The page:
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Japan’s Upper House approved a new trade pact with the U.S. on Wednesday, paving the way for lower tariffs on U.S. beef, almonds, walnuts, sorghum and other agricultural products. It cleared the lower house a couple of weeks earlier.
U.S. Trade Representative Robert Lighthizer said he expects Prime Minister Shinzo Abe to sign the pact into law next week, allowing it to be implemented on Jan. 1.
“Now, U.S. farmers and ranchers will have significantly improved access to Japan’s market, and America’s leadership in the growing digital economy will continue to flourish to the benefit of all our workers,” Lighthizer said.
U.S. ag exporters have been at a disadvantage to foreign competitors since in Japan entered into the 11-member Comprehensive and Progressive Agreement for Trans-Pacific Partnership without the United States.
“This agreement levels the playing field and opens the door for U.S. beef producers to meet consumer demand in Japan,” National Cattlemen’s Beef Association President Jennifer Houston said Wednesday.
President Donald Trump withdrew from the Trans-Pacific Partnership when he first came to office, but this “phase one” agreement, negotiated with Japanese Prime Minister Shinzo Abe earlier this year, provides much of the same market access for U.S. producers — with the exception of several U.S. dairy products and rice.
Starting on Jan. 1, Japan and CPTPP member countries like Australia, Canada, Chile and New Zealand will be entering the second year of tariff cuts. That is the level the U.S. will enter at for most commodities.
“The agreement solidifies trade with our second largest corn market, immediately reduces U.S. corn and sorghum imports for all purposes to a zero-tariff level, reduces the U.S. barley mark-up and includes a staged tariff reduction for U.S. ethanol and U.S. corn, barley and sorghum flour,” said Ryan LeGrand, president and chief executive officer of the U.S. Grains Council. “In addition, U.S. feed and food corn, corn gluten feed, and DDGS will continue to receive duty-free market access.”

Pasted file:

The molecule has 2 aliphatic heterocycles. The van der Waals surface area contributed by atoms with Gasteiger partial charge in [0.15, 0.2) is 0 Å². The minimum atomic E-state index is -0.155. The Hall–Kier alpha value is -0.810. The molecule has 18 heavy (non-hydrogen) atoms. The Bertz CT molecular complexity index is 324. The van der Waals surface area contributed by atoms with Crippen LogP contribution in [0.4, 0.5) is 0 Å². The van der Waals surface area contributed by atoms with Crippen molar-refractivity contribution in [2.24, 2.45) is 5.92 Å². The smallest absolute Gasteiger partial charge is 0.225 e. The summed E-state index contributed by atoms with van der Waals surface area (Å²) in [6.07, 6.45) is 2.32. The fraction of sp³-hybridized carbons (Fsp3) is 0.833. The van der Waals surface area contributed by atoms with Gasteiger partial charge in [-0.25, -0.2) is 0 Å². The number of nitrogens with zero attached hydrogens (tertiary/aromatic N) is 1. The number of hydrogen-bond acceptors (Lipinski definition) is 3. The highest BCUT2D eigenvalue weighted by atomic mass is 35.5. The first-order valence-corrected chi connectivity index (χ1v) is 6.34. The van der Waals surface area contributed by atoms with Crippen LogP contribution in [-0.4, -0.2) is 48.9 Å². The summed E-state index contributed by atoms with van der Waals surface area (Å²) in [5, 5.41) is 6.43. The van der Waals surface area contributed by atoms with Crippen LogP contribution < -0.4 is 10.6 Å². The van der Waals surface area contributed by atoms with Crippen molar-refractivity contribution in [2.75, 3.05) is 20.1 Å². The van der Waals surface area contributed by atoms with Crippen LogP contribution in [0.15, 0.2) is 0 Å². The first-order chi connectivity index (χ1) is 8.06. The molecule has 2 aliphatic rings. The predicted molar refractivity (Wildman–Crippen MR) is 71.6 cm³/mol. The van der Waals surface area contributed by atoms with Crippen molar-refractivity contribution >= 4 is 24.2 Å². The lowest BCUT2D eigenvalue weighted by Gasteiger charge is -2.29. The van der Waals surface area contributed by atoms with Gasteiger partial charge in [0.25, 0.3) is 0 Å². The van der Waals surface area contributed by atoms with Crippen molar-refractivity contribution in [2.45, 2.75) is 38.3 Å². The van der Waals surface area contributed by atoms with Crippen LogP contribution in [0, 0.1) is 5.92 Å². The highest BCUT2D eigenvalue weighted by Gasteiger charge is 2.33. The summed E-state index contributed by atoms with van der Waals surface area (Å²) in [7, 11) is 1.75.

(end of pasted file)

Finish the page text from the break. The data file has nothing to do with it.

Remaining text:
According to the U.S. Trade Representative’s office, once this agreement is implemented early next year, over 90% of U.S. food and agricultural products imported into Japan will either be duty free or receive preferential tariff access. For example, under the agreement, Japan will:
- Reduce tariffs on products such as fresh and frozen beef and pork.
- Provide a country-specific quota for wheat and wheat products.
- Reduce the markup on imported U.S. wheat and barley.
- Immediately eliminate tariffs for almonds, walnuts, blueberries, cranberries, sweet corn, grain sorghum, broccoli, and more.
- Provide staged tariff elimination for products such as cheeses, processed pork, poultry, beef offal, ethanol, wine, frozen potatoes, oranges, fresh cherries, egg products, and tomato paste.
The United States will provide tariff elimination or reduction on 42 tariff lines for agricultural imports from Japan valued at $40 million in 2018, including products such as certain perennial plants and cut flowers, persimmons, green tea, chewing gum, and soy sauce. This agreement also provides for the limited use of safeguards by Japan for surges in imports of beef, pork, whey, oranges, and race horses, which will be phased out over time.
U.S. total exports of agricultural products to Japan totaled $13 billion in 2018, our 3rd largest agricultural export market. Leading domestic export categories include: corn ($2.8 billion), beef & beef products ($2.1 billion), pork & pork products ($1.6 billion), soybeans ($927 million), and wheat ($717 million), according to USTR.
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